"They cannot translate business needs into technology solutions. Many IT executives cannot present a business case for or against a particular technology" (Jahnke, 2004, p.2). How the technology performs is baed on the approval or disapporval from those in management. The factors are presented at the technology evaluation stage, but they fail to get at the alignment aspect of it (Jahnke, 2004).
This does include that of business and IT people who cannot agree on how to align the company. Their perceptions and expectations and perceptions are vastly different. No one can get along to figure out how to get the organization running smoothly because of how each of them have unique perspectives and personalities about the issue at hand (Jahnke, 2004).
Many other areas are worth considering with this ordeal. A lack of a clear business plan or strategy is not in place, which makes it difficult to align technology with organizational tactics. This can end up causing a "conflict between business strategy and operating objectives" (Deloitte Consulting, 2004, p.5). All the different entitites will conflict, especially if there is a lack of resources within the firm (Deloitte Consulting, 2004).
Deloitte Consulting (2004) brings up others that are important. What is interesting is that "world religion changes" can impact a business (Deloitte Consulting, 2004, p.5). These do include various events, such as wars. With the economy and regulations, they do impact that of business itself. However, one cannot leave out that of market as well as social changes that occur on a regular basis. One cannot forget the societal factors, and that all of these are important when trying to align any aspect of a business with the IT professionals. Regardless, they are internal and external that impacts a company for either the positive or negative (Deloitte Consulting, 2004).
When aligning IT with an organization, failure is considered quite common. This puts those in the IT department as a means in which to deal with the marketplace as a battle, which is not their area of expertise (Holmes, 2007). "That's why the aligned organization's top executives create a supportive environment in which the CIO and other executives quickly recognize what isn't working, learn from it and recover" (Holmes, 2007, p.2). This is what makes up a company's culture by finding out a way to beat against the odds, although this is not always the case (Holmes, 2007).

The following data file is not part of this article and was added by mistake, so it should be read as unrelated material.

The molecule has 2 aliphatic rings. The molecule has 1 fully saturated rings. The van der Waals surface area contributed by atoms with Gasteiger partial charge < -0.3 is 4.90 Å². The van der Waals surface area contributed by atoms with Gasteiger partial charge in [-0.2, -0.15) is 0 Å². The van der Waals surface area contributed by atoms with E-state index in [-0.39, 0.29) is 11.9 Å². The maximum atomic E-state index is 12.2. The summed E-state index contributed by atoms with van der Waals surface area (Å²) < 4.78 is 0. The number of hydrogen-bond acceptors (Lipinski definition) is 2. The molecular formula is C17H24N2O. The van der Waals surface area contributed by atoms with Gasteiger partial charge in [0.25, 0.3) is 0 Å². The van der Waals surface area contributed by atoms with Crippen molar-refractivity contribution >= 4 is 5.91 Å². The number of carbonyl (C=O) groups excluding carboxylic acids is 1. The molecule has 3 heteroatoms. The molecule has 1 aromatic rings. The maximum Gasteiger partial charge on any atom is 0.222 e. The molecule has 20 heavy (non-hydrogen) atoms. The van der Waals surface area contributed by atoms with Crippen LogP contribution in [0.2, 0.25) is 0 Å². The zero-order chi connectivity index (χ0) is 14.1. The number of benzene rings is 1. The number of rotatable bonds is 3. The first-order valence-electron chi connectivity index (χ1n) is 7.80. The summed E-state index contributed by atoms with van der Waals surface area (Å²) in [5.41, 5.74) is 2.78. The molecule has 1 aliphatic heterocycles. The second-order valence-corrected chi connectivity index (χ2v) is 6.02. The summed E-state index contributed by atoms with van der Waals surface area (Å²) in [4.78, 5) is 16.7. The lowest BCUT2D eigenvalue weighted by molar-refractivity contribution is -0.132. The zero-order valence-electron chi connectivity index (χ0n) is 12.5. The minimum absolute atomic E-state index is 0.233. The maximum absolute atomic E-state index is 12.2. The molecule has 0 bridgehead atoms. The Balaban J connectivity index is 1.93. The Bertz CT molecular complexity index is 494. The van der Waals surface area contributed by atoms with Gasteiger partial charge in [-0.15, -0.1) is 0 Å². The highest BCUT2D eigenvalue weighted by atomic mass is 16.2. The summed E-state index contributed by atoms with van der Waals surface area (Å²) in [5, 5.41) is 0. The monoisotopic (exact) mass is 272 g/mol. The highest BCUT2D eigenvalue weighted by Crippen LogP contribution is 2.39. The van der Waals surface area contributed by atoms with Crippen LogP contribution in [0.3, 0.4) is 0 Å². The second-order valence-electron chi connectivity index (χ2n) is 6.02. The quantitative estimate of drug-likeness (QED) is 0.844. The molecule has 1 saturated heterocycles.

By learning about alignment of IT and business strategy, one quickly learns that this is not possible. Much dispute arises because of the fact that the organizations goals are completely different than their own IT department. They could either keep it going by means of having those that do technology regularly or have this aspect of their firm outsourced to save money. Whatever the case is for each CIO and those in the executive positions, they are striving to keep everything cost-effective (Berkman, 2001).
The stance that one takes with this issue is that there is no way possible in which to make both happen because of the lack of resources (Deloitte Consulting, 2004). All the different changes that occur in the world, each business has to adapt to them, and when trying to align both areas in their business; however, failure can happen when it is least expected (Holmes, 2007). They will lose revenue and customers can become angry (Jahnke, 2004). Each company has to make their own choices in trying to make it work, but this is easier to do for those that are multinational enterprises, rather than the small and mid-size companies. In the end, each industry can work together in order to make a difference in the world with their technology, but this is going to take much time and patience for those in management as well as IT professional (Berkman, 2001).
Berkman, E. (2001). Why we're still talking about alignment. Retrieved June 29, 2011, from CIO: Eric Berkman. Why We're Still Talking About Alignment Dec. 15, 2000/Jhttp://www.cio.com/article/29456.
Deloitte Consulting. (2004). Eliminating roadblocks to IT & business alignment. Retrieved June 29, 2011, from CIO: http://www.cio.com/sponsors/031504deloitte/complete.pdf.
Holmes, A. (2007). The ROI of alignment. Retrieved June 29, 2011, from CIO: http://www.cio.com/article/27969/The_ROI_of_Alignment.